I thought that staying in a house with two kids, two cats, mice and fish would be enough wildlife for me to cope with, but on the Bank Holiday Monday my host and her family took me to the British Wildlife Centre outside Lingfield.
The animals in England are pretty lame compared to the animals in Sweden. I wouldn’t really feel threatened by badgers, otters and foxes if I encountered them in the wild. In Sweden I’ve had my heart stopped on a couple of occasions when bumping into an elk or being close to a wild boar. I have never seen wolf or bear or lynx, but they all live in the Swedish forest. The most exotic animal at the wildlife centre was the Scottish wildcat who can run 30 miles and hour and can’t be tamed even if you look after it as a kitten. I was also quite impressed by the showcase of flying owls.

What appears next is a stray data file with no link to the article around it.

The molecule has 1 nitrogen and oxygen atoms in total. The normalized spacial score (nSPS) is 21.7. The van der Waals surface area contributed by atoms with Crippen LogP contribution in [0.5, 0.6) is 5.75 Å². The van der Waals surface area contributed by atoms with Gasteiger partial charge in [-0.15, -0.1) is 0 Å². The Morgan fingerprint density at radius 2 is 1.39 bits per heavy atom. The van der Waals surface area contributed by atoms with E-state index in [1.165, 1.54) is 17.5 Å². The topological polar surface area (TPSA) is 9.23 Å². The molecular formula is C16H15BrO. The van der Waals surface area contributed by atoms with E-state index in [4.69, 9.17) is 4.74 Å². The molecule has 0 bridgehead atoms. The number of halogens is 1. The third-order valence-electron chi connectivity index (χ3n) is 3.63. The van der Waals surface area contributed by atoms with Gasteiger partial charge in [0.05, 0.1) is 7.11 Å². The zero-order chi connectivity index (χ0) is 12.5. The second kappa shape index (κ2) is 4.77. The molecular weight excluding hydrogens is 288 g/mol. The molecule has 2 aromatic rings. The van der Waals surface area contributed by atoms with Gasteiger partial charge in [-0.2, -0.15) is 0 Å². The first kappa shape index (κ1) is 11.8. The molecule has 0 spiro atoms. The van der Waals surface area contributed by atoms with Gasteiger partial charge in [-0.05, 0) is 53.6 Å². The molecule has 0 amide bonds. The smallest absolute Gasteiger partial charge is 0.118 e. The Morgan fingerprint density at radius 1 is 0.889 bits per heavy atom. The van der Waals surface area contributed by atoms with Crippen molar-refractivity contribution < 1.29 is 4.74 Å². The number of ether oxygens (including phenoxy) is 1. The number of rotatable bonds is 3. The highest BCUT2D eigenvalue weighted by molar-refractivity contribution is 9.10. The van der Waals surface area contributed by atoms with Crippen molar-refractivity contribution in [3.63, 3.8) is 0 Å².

During the day I tried to think about how an outing with an English family differs from an outing with a Swedish family. Having your picnic outside even if it’s cold and rainy is definitely somethng that happens in both countries. However it would be rare to have crisps with your lunch and is something I would miss if I move back to Sweden. (One of the few times I've seen portion sized crisps bags is at school discos.)
In the picture above the wildcat is about to be fed chicks for lunch. The youngest boy in the family couldn’t believe that was the same sort of chicken he was having, saying that his sliced meat was ”fake chicken”.
P.S. When we got back to the house one of the so-called domestic cats had done a runner, but was found the next day.